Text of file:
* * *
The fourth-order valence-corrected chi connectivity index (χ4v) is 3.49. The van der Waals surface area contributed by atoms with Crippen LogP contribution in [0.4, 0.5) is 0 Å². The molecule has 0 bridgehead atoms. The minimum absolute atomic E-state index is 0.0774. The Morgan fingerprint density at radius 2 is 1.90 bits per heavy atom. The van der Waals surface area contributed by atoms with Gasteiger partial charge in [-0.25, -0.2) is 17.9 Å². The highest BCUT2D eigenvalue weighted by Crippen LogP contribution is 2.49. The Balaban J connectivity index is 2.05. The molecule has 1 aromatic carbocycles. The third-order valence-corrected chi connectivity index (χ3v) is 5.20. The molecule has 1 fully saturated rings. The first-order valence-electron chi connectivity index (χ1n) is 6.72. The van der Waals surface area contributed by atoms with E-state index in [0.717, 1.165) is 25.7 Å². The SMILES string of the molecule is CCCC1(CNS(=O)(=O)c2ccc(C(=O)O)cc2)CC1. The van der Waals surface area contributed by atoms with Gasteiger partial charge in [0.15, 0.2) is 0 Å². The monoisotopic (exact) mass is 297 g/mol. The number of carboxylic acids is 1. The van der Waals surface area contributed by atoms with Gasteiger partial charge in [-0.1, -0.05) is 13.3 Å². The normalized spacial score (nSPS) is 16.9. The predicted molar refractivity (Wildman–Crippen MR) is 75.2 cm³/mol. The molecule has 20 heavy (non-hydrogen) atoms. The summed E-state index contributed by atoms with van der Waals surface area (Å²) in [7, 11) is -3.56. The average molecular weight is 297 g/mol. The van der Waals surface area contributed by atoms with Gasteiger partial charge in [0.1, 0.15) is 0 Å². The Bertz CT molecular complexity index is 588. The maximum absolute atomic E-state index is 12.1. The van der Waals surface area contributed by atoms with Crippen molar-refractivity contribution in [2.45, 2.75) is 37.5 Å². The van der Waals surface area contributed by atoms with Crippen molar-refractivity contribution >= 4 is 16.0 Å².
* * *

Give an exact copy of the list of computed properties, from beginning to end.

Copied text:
The fourth-order valence-corrected chi connectivity index (χ4v) is 3.49. The van der Waals surface area contributed by atoms with Crippen LogP contribution in [0.4, 0.5) is 0 Å². The molecule has 0 bridgehead atoms. The minimum absolute atomic E-state index is 0.0774. The Morgan fingerprint density at radius 2 is 1.90 bits per heavy atom. The van der Waals surface area contributed by atoms with Gasteiger partial charge in [-0.25, -0.2) is 17.9 Å². The highest BCUT2D eigenvalue weighted by Crippen LogP contribution is 2.49. The Balaban J connectivity index is 2.05. The molecule has 1 aromatic carbocycles. The third-order valence-corrected chi connectivity index (χ3v) is 5.20. The molecule has 1 fully saturated rings. The first-order valence-electron chi connectivity index (χ1n) is 6.72. The van der Waals surface area contributed by atoms with E-state index in [0.717, 1.165) is 25.7 Å². The SMILES string of the molecule is CCCC1(CNS(=O)(=O)c2ccc(C(=O)O)cc2)CC1. The van der Waals surface area contributed by atoms with Gasteiger partial charge in [0.15, 0.2) is 0 Å². The monoisotopic (exact) mass is 297 g/mol. The number of carboxylic acids is 1. The van der Waals surface area contributed by atoms with Gasteiger partial charge in [-0.1, -0.05) is 13.3 Å². The normalized spacial score (nSPS) is 16.9. The predicted molar refractivity (Wildman–Crippen MR) is 75.2 cm³/mol. The molecule has 20 heavy (non-hydrogen) atoms. The summed E-state index contributed by atoms with van der Waals surface area (Å²) in [7, 11) is -3.56. The average molecular weight is 297 g/mol. The van der Waals surface area contributed by atoms with Gasteiger partial charge in [0.1, 0.15) is 0 Å². The Bertz CT molecular complexity index is 588. The maximum absolute atomic E-state index is 12.1. The van der Waals surface area contributed by atoms with Crippen molar-refractivity contribution in [2.45, 2.75) is 37.5 Å². The van der Waals surface area contributed by atoms with Crippen molar-refractivity contribution >= 4 is 16.0 Å².